United States Strategic Command (USSTRATCOM) engage actively in this pillar and have signed more than 29 agreements with several business entities that were then used to share situational awareness with many selected information partners. Recently, U.S. country in this case it has been authorized to negotiate similar agreements with non-U.S. government agencies and intergovernmental organizations, to work with space actors who are supposed to be responsible for the process of sharing and exchanging space flight information security. Also, USSTRATCOM actively seeks further partners, in particular those with whom little or no previous commitment has been made. State U.S. has also partnered with old friends and allied countries such as Australia, Canada, Britain and other NATO allies who are always involved with them. Moreover, this is done while looking for new opportunities to work with potential partners in Europe, the Asia Pacific, Latin America, South America, the Middle East and Africa.
Prevent and Deter Against U.S Space Infrastructure
U.S. space infrastructure basically an U.S. component vital. This is seen in how U.S. want to protect this asset. Space defense also certainly requires a full understanding of the operating environment, which allows U.S. warnings. to be recognized and effective protection of U.S. assets, provide resilience, and use alternatives when challenged. This fourth NSSS pillar, which is “preventing and deterring U.S. space infrastructure,” includes operations to gain and understand the location, activities, ownership and purposes of space-based objects. In point of Prevent and deter against U.S space infrastructure mentioned about international cooperation; the point is;
“Sensitivity to space situations (SSA) enables all our operational activities. An important way to increase SSA’s capacity and capacity would be to expand partnerships and increase international cooperation. To this end, we want to transform California’s Joint Space Operations Center (JSpOC) into a Combined Space Operations Center (CSpOC).”– U.S Department of Defense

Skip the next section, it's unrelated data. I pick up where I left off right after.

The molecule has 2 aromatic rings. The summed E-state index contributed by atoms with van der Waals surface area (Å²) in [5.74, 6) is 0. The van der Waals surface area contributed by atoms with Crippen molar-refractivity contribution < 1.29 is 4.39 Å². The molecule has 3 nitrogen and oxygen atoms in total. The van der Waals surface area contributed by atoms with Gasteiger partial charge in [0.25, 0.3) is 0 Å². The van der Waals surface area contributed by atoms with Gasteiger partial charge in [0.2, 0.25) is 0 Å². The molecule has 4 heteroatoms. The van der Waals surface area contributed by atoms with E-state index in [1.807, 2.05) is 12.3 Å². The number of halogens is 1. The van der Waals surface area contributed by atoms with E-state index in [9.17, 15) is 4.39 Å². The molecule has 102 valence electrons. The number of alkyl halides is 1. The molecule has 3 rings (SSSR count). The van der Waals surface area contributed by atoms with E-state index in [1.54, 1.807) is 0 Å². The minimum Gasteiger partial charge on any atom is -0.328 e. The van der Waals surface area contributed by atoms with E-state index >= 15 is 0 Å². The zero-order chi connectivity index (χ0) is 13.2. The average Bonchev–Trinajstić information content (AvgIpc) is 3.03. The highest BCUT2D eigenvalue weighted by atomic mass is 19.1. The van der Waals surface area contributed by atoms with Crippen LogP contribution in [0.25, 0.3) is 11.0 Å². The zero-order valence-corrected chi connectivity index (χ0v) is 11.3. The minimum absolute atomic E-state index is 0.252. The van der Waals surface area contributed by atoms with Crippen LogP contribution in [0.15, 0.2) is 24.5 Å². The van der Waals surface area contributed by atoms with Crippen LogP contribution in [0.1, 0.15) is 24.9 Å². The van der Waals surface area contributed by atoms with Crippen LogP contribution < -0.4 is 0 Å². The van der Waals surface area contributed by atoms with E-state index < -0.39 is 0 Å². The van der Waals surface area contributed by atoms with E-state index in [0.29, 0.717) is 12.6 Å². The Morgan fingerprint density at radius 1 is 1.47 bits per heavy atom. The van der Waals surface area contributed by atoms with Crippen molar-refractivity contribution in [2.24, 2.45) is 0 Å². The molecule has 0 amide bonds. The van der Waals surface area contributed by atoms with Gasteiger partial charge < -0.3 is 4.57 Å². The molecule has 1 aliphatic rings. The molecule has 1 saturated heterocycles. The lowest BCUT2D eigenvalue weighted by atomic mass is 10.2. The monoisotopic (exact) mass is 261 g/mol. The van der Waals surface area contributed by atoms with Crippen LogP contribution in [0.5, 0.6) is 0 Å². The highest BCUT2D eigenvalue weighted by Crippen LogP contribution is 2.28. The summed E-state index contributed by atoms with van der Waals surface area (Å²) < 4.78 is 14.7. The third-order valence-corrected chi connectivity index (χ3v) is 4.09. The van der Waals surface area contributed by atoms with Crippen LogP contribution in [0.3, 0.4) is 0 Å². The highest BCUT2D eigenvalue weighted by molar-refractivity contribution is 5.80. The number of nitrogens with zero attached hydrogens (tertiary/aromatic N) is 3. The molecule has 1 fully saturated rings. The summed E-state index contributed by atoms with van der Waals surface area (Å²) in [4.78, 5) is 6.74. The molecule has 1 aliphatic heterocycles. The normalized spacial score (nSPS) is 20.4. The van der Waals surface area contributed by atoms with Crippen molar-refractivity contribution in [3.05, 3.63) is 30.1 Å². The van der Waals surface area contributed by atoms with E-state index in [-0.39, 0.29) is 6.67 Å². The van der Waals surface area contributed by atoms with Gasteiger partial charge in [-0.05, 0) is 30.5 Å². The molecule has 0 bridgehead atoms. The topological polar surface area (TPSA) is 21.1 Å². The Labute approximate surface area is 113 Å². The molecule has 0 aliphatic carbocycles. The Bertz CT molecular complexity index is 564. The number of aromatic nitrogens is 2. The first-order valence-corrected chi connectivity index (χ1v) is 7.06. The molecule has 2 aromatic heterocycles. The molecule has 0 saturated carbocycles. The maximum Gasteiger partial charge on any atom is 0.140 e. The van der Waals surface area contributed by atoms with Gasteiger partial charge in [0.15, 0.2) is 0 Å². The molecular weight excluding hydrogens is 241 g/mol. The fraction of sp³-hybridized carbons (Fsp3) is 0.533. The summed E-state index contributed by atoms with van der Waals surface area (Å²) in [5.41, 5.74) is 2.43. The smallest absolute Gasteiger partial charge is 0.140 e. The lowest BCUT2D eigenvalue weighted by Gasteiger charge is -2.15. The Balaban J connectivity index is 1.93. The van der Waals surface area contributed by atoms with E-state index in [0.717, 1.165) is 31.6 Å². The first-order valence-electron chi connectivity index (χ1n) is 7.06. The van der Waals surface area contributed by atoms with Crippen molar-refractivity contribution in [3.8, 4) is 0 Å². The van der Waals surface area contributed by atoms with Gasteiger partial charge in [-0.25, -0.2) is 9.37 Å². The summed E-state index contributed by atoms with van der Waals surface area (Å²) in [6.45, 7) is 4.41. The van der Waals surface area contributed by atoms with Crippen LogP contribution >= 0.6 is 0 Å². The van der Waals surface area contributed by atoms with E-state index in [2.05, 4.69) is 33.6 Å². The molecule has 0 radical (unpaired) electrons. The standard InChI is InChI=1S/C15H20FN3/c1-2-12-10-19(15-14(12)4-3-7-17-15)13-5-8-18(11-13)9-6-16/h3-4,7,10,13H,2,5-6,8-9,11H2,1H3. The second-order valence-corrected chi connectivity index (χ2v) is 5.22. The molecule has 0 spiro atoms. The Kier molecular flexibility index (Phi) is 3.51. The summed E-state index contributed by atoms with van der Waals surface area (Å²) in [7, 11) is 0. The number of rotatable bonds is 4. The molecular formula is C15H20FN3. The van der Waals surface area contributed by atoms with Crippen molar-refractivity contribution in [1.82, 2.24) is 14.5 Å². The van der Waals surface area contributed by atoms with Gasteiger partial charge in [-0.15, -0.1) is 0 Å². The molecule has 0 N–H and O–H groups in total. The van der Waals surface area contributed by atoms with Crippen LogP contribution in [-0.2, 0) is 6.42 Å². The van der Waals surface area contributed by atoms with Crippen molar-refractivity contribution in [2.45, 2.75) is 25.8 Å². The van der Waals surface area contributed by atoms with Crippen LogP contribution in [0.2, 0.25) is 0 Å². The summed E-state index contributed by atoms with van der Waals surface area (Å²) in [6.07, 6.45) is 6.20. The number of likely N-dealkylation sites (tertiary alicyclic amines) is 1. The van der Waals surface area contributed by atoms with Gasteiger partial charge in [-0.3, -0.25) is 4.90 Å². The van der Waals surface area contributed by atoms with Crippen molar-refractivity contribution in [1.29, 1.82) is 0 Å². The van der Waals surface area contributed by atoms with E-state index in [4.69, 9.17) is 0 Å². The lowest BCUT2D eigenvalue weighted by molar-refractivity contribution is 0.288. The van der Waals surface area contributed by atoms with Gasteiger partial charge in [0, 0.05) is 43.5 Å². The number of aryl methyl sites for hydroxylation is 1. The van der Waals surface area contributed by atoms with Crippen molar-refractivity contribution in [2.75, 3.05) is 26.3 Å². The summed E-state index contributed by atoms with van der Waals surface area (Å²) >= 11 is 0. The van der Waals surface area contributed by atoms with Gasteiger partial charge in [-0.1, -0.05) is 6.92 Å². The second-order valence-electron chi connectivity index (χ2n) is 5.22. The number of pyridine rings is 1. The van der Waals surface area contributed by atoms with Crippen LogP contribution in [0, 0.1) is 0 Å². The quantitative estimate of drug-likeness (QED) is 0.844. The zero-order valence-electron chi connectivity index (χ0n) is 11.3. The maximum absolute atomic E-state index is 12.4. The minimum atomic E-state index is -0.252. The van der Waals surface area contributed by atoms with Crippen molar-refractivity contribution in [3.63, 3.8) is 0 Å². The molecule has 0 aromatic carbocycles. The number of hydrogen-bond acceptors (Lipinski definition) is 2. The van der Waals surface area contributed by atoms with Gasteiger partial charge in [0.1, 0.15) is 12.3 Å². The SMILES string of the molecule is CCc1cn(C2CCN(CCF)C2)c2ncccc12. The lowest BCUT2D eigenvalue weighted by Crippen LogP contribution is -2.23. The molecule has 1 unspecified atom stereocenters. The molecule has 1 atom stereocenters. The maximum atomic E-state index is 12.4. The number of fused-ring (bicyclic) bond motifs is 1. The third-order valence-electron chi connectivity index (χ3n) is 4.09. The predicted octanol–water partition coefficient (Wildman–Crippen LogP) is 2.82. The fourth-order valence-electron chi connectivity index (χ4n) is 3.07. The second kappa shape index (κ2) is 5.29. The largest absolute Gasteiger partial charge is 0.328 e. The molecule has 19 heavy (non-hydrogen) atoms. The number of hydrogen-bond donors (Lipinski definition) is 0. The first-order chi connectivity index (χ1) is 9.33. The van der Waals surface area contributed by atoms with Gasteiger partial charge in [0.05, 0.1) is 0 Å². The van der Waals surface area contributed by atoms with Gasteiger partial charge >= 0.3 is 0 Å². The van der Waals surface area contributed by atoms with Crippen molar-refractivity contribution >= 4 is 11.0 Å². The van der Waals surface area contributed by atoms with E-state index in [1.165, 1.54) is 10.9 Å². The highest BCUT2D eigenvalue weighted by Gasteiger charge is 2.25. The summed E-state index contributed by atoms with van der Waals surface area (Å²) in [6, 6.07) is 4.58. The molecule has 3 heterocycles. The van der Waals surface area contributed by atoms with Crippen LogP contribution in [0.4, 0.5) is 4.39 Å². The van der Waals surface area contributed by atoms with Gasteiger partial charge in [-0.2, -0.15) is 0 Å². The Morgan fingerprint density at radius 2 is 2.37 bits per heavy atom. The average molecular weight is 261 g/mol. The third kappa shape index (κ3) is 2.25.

Initially, such a step would enable us to influence individual strengths in full cooperation with U.S closest partners and, in accordance with national policies, provide a framework and environment that might help meet the needs of common space security. In addition, such a transition would conform to the mandate of the NSSS “build coalitions of like-minded nations that share space”.This partnership would allow the U.S. to act in a coordinated manner, synchronize U.S. efforts and promote responsible spatial behavior with these partners to ensure long-term spatial sustainability.
Prepare to Defeat Attacks and Operated in a Degraded Environment
The final pillar of the NSSS calls on the United States to prepare to defeat space attacks and operate in a degraded environment. This approach will generally always include activities to provide critical space capabilities for U.S. missions. and coalition forces. Besides that, it is also used to ensure the success of the mission through architecture and alternative means, even if necessary, under all conditions of conflict and pressure.
The guarantee mission includes the need to maintain and protect the capabilities of the US critical space itself, US allies and partner countries, and also to improve the resilience of critical space systems, increase the use of alternative means and resources to secure the space mission, not to mention the ability to operate in a stressed environment if and when the capacity is degraded.
Several successive U.S. administrations have sought to maintain the leadership of the country in the field since the United States entered space. There’s no exception to the Obama administration. It openly emphasizes efforts to strengthen U.S. in its National Security Space Strategy and National Space Policy. Leadership in outer space in particular. These efforts include reassuring U.S. allies ‘ commitment to collective self-defence in space-related forums and activities; promoting regulations and encouraging interoperability within these regulations; promoting security, stability and responsible space behaviour, facilitating new market opportunities for U.S. commercial space capabilities and services, advancing appropriate risk-sharing amounts.
Recall Multilateralism from Obama’s Space Policy